10. So it is not a "sleep onset" issue, like insomnia...but an early wake issue? May be the timing of your beta-blocker. Can you sleep at certain times? Earlier, like around 7:00PM? Later, around 3:00 am? I was diagnosed with a Circadian Rhythm Disorder: Delayed Sleep Phase Disorder. There are several other CR disorders as well. My brother has the opposite disorder: Advanced Sleep Phase Disorder and must in bed by 8:00. For me the whole thing is genetic, my mother and grandmother as well as my son have Circadian issues as well.
  11. WOW! That stinks! I think I have "plain old vanilla" chronic kidney disease as well as POTS. If you get referred to a POTS-aware kidney specialist, please let us all know who it is.
  12. I use "double tinted" sunglasses for my "outdoor use" or driving prescription glasses, but I had the color specially blended and it is much darker than regular sunglasses. My migraines are worsened by blue tints, so mine are more orange-rose-red-brown. I've also known other migraineurs that use special tinted lenses for both inside and out and it helps them. There are several studies about light color and wavelength and how it worsens or improves migraine, so it is not pseudoscience. Many eye-glasses retailers will have colored lenses that you can try and stack to get the color "just right."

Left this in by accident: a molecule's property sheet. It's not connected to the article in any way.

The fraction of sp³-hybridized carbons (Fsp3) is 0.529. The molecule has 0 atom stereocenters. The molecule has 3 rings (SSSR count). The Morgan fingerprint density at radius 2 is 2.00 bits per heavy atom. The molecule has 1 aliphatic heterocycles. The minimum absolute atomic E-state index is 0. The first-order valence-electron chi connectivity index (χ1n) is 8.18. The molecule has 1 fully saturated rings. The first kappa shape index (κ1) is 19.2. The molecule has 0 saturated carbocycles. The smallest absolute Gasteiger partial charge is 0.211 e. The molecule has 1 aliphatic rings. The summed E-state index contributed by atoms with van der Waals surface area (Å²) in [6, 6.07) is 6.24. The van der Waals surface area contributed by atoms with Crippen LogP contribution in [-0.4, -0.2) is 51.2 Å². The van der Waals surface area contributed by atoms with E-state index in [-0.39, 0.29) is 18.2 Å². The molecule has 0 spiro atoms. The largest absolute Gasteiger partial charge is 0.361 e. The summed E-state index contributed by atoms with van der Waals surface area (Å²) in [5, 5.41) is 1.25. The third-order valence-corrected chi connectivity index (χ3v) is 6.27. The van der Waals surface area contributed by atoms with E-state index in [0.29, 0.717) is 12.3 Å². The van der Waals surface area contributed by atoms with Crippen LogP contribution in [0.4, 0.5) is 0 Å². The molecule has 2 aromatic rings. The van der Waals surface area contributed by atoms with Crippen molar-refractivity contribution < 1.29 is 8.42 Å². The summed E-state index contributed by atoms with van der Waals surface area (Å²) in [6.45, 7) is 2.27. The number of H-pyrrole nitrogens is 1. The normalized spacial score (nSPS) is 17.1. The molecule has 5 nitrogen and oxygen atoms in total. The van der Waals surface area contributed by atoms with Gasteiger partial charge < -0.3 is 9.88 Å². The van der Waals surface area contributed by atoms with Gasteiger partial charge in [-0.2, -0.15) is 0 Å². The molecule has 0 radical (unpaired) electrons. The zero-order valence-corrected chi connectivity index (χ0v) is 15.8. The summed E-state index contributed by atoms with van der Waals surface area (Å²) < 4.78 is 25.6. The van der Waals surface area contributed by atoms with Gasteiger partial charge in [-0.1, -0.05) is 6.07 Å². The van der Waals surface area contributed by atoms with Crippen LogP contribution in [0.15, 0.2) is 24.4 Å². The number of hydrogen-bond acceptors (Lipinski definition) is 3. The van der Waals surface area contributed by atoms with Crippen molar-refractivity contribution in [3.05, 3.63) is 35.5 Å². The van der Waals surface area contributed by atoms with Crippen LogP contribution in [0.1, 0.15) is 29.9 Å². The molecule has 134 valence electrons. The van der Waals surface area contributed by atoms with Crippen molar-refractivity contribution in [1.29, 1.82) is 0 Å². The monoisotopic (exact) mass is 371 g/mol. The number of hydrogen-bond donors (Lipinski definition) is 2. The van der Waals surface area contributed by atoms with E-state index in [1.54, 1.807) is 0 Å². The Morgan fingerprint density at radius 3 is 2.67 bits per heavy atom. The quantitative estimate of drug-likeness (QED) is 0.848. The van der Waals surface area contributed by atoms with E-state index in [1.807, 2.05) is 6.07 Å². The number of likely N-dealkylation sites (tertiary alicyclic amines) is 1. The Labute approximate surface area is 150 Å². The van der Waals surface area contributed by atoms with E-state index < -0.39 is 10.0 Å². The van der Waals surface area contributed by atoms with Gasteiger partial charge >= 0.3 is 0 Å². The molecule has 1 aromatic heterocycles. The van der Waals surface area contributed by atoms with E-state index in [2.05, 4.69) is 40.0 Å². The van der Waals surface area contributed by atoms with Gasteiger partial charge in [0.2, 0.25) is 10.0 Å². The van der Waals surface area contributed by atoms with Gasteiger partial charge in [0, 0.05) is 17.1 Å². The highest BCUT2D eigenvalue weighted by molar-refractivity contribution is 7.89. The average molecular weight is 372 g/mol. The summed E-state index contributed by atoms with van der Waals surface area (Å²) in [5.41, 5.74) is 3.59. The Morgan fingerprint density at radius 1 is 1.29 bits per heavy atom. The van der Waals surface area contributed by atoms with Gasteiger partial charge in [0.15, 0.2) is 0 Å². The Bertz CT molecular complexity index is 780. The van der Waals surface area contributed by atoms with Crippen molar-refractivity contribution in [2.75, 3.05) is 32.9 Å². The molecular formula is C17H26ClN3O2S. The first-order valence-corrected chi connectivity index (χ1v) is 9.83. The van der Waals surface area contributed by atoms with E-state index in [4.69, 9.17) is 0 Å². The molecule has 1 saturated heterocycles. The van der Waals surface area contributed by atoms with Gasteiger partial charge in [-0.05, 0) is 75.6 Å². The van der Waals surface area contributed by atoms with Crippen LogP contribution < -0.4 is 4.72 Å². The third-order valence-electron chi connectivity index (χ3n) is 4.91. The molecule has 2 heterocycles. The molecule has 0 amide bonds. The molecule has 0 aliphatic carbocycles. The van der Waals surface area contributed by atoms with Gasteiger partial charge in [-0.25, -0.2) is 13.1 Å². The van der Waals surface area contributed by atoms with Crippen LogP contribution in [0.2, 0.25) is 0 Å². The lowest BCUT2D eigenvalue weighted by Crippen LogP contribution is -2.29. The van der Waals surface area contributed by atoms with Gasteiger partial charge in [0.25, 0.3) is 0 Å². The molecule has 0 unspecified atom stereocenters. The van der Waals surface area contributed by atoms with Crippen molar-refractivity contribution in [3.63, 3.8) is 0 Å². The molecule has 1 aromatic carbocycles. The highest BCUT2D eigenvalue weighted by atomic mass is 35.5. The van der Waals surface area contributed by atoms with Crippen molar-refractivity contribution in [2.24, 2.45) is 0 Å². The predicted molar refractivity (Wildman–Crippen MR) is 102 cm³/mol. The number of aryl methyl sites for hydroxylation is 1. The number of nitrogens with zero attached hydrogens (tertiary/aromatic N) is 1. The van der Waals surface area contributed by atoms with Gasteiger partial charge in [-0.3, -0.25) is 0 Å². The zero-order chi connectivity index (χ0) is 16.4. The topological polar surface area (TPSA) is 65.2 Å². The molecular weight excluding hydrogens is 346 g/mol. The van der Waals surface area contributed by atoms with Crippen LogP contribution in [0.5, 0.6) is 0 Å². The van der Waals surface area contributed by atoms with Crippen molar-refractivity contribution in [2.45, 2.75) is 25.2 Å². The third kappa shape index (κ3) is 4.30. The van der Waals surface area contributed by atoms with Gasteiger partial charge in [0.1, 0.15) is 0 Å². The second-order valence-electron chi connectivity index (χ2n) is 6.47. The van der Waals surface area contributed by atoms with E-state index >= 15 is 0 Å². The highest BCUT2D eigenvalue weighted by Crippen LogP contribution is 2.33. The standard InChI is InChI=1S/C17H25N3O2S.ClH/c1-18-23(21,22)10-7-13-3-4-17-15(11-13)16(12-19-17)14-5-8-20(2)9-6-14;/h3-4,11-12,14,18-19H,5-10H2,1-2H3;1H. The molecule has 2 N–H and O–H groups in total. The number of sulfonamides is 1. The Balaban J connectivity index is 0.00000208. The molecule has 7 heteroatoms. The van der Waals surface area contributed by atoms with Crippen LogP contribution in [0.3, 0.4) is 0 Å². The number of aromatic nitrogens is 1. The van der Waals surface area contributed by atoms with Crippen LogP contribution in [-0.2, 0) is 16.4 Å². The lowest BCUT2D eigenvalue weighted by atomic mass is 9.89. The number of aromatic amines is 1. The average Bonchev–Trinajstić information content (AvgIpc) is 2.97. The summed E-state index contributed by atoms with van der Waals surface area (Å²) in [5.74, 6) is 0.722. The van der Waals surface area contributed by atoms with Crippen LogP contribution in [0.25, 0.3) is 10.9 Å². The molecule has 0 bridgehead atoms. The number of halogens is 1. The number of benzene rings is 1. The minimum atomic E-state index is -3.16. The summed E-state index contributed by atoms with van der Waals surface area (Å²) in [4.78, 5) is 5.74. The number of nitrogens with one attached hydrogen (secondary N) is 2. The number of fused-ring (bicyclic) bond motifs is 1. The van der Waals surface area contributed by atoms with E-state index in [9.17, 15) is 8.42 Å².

13. When you go to Vanderbilt, please take someone with you. The campus is huge and can be confusing to get around. Expect to wait a while, so bring something soothing to do. Don't be afraid that your heart rate won't behave, they've seen it ALL multiple times and know this condition! Several of the area hotels offer discounts to patients at Vandy, so ask when/if you book a hotel. Sign up for their patient portal so that you can ask questions later. Hopefully they can suggest more effective treatments for you! Good luck!
  14. Have you been checked to see if that remaining kidney is dropping when you stand? https://www.medicalnewstoday.com/articles/319473.php Or something like "Nutcracker Syndrome?" Hopefully, you are being treated by a nephrologist!
  15. Good news! Everyone at Vandy has always been helpful for me. Exercise is tough, but is necessary to make improvement...just go slow on the progress so that you keep it!